In 1981 Leonard Percival (The Gong) Howell passed from this life and entered the ancestral realm. This was incidently the same year that Robert “Bob (Tuff Gong)” Marley entered the ancestral realm. There was however a great difference between the passing of these two Rasses. Whilst Bob Marley received worldwide acclaim, Leonard Howell’s passing did not register anywhere, except amongst his family and friends.
You may ask why is this of any importance?
Well, as has become clear and becomes clearer each day, Leonard Howell is undoubtedly the catalyst which brought the Rastafari movement into existence.
Monty Howell, Chairman, Leonard P. Howell Foundation writes, “I have this hunch that in The First Rasta, Lee, 2003, may have been on the hunt for the source of Bob Marley’s music when she encountered Leonard P. Howell.” (Howell, 2012)
This I found interesting, as when I read The First Rasta, I was concerned that this was not a book about Rastafari, as much as it was a book about what Ms Lee believed Rastafari should be. However as Howell goes on to say, “This book is very strong in providing personal details on Howell, his life at home and some influence(s)(sic) abroad that may have influenced Howell development of his Ethiopianist perspectives, … his mission to St. Thomas and exodus to (sic) Pinnacle.” (Howell, 2012)
So whatever Ms Lee’s reasons for writing the book and the documentary it inspired, we do have some decent material on Leonard Howell in the public domain. This is not to say that Rastafari thinkers have not written or spoken about The Gong. Ras Miguel Lorne who appears in the documentary “The First Rasta” has been instrumental in publishing the works of Leonard Howell. One such publication is The Promised Key. In this small book we get a sense of this great mans thinking. Before we quote the book, it is necessary to contextualise it.
Howell is deported from the USA in 1932. Once in Jamaica he is arrested and charged with sedition for utterances he is said to have made in a speech December 1933. his words were his accusers claimed, “…intending to excite hatred and contempt for His Majesty the King (George) and those responsible for the Government of this Island.” (Introduction to The Promised Key page vii)
History tells us that the conditions for Afrikans in the West Indies were akin to slavery. On most islands these people, who were the majority had no voting rights and no rights in terms of labour law. Many having worked abroad and having served in the armed forces during the Great War (WWI), were not content to continue being abused by the “ruling classes”, made up of the whites and nearly whites. So there ensued strikes and civil unrest as more and more Afrikan’s began to agitated for union representation and voting rights. The rulers accused them of being communists.
Howell had, before settling in the USA, been a seafaring man travelling all over the globe meeting various people both on board ship and at ports where the ship docked. Therefore the conclusions he came to regarding the Emperor did not happen overnight. It is clear that he knew of Ras Tafari long before the coronation.
Howell says in his book with regard to the “Ethiopian Continent”, “Today she and her children have no power in her own land, nor abroad. All that Ethiopians have to do now, is build anew. Get out a new dictionary and a new bible, and a new Board of Education and Money Mint. The outfit shall be called Black Supremacy; signed by his and her Majesty Ras Tafari and Queen Omega The King of Kings, head of this world.” (Howell, page 25 para 5)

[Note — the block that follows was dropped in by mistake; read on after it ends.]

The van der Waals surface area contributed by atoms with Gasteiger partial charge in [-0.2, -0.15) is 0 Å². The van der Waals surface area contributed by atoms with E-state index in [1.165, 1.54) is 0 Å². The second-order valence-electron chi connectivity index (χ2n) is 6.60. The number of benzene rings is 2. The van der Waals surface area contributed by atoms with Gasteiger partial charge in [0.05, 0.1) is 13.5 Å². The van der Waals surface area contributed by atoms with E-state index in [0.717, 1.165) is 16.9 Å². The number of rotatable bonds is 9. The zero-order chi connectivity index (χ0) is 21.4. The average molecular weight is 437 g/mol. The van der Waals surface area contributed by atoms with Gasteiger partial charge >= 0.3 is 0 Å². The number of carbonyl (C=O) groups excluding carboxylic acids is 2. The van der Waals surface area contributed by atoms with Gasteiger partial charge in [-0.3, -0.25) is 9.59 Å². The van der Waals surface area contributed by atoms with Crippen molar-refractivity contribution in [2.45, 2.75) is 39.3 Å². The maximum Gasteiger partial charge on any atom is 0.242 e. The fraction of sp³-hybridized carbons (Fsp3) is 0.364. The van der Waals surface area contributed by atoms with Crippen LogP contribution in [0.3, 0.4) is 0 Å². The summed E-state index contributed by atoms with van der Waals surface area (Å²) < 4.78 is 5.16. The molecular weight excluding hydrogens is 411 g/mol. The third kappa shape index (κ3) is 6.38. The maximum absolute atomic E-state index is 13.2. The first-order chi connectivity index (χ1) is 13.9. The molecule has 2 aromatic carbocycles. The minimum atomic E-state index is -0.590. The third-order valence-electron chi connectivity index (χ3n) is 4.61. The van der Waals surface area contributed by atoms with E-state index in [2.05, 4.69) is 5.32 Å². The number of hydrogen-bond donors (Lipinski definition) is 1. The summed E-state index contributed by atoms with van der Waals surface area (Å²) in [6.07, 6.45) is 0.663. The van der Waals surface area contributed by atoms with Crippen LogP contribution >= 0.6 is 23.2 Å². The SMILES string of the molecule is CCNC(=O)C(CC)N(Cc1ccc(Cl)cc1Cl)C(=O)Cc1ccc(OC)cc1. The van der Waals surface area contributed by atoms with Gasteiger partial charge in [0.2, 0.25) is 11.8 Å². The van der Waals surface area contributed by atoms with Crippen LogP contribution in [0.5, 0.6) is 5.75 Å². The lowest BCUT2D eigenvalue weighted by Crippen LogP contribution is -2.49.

The Promised Key – Leonard P Howell
Monty Howell also writes
“The earlier studies on Rastafari neglected or provided limited information on the founding thinker of the idea that Rastafari is Messiah returned to earth. Howell has been characterised as a violent person, a ganja farmer and the “first preacher” of Rastafari.” (Howell, 2012)
“… Howell is one of the finest organic scholars in the history of Jamaica and the most influential advocate of black consciousness among the lower classes: the cane cutters, the cane loaders, the unemployed, and the marginalized. Today, what began as a rural-based politic-religious movement, has proliferated ‘fragments’ of a new philosophy all over the world.
In concluding, it is important for the clear illustration of the contribution of Howell and early Rastafari in the Jamaican and global society. Some studies have illustrated the influence of Rastafari in the politics of the 1960’s and 1970’s in Jamaica and also its political influence in the Eastern Caribbean in the 1970’s as well as its expansion into the United States of America, then to England and finally to its homeland Africa. It is also important to note the progressive influence of the Rastafari inspired music from Peter Tosh and Bob Marley among African Liberation movements and fighters in Southern Africa during the 1970’s.” (Howell, 2012)
In order for us to fully evaluate the birth and growth of the movement in this dispensation, we must begin to be more truthful with ourselves about the founders, about the global spread and about the future. We must concern ourselves with who is a Rasta, who is a sympathiser and who is a waggonist. As we move ever further into the “21st” Century, the necessity to examine our journey critically and with deep honesty becomes increasingly clearer. Without this analysis we are in danger of losing hold of a great gift and allowing it to become the plaything of others, something it was never intended to be.
I pray that we will not continue to be found wanting in this race for human recognition and true emancipation.
Excerpts taken from:
HOWELL RASTAFARI AND JAMAICA (28th August 2012)
Leonard P. Howell Foundation
accessed by Ras Story –
You are invited to view The First Rasta here.